Salisbury History: Tuesday, Nov. 27, 1956

Salisbury History: Tuesday, Nov. 27, 1956

  • The first of three condemnation cases was settled and approved by the City Council to make way for the controversial Carroll Street Traffic Loop, which will extend from the approach to Riverside Drive east to South Division Street. A jury agreed the city should pay $46,263.60 Clifton Brasure of Frankford, Del., for an acre of vacant property northeast of Camden Avenue. At a stormy council session, Councilman L. Thomas Parker Jr. declared the property “dead land” unsuitable for development and said the city was wildly overpaying for the tract.
  • Willie Hooks, who rarely left the downtown store where he was born and ran a business, died at age 71. The store in the 100 block of North Division Street, was the city’s first “self-service store,” where customers chose things themselves off store shelves. His policy: “Wait on yourself and pay Willie.” The store operated at random hours that varied depending on Hook’s sleep schedule: rarely was he open for business before noon; rarely did he close before 2 or 3 a.m. Until he was taken to the sanitarium at Spring Hill in December 1955, rarely did Hooks ever leave the store or its upstairs apartment.
  • A charge of hunting with a shotgun set to hold more than three shell was dismissed in People’s Court in Salisbury. Game Warden Benjamin E. Robbins charged William Owens of Delmar, who was hunting with his uncle, Floyd Owens of Allen. Judge Fanny B. Murphy dismissed the charge when the younger Owens testified that he didn’t know guns were supposed to carry a “plug” the size of two shells.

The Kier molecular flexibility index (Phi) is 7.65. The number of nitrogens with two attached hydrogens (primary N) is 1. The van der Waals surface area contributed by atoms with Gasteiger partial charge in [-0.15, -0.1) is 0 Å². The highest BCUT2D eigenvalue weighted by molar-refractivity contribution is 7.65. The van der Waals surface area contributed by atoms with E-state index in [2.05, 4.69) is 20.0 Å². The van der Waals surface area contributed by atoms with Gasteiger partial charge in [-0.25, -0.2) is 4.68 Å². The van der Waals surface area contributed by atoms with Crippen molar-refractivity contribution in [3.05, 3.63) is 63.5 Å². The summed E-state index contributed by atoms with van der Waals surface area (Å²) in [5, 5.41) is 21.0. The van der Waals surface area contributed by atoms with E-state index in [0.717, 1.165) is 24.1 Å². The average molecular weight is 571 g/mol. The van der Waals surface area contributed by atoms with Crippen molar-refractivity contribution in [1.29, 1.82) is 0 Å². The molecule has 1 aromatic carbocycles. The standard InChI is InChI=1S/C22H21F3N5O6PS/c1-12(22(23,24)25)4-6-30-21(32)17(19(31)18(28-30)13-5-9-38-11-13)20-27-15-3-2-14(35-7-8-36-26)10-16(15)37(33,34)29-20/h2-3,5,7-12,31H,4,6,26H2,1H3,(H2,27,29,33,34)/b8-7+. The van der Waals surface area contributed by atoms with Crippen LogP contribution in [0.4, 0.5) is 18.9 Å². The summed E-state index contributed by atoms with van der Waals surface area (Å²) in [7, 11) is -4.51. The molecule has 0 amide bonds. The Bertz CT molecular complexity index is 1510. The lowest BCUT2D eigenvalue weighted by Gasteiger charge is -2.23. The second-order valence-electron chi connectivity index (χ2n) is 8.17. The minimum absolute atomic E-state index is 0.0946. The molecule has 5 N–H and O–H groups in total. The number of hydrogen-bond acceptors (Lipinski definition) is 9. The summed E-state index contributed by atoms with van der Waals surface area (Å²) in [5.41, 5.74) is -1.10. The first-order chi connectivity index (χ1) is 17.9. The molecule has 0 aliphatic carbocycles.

• Sam Siedel of Sam Siedel Insurance announced that his Currier and Ives 1957 calendars had arrived, and customers were welcome to pick theirs up at his Advertiser Building office.
  • The City Council approved a Fire Department request to purchase a “badly needed” new fire engine. The truck was expected to cost at least $18,500. The Public Works Department is also asking for a new street sweeper, expected to cost $11,000.
  • The Eastern Shore Symphony Society was preparing to host the Baltimore Symphony Orchestra that weekend at the State Teacher’s College auditorium.
  • A new market for feeder pigs was set for No. 29 in Baltimore. Wicomico County agriculture agent Robert G. Miller encouraged county farmers to take pigs to the new market, saying its Maryland Swine Producers Association would bring high prices.

Greg Bassett is editor and general manager of Salisbury Independent. Reach him at

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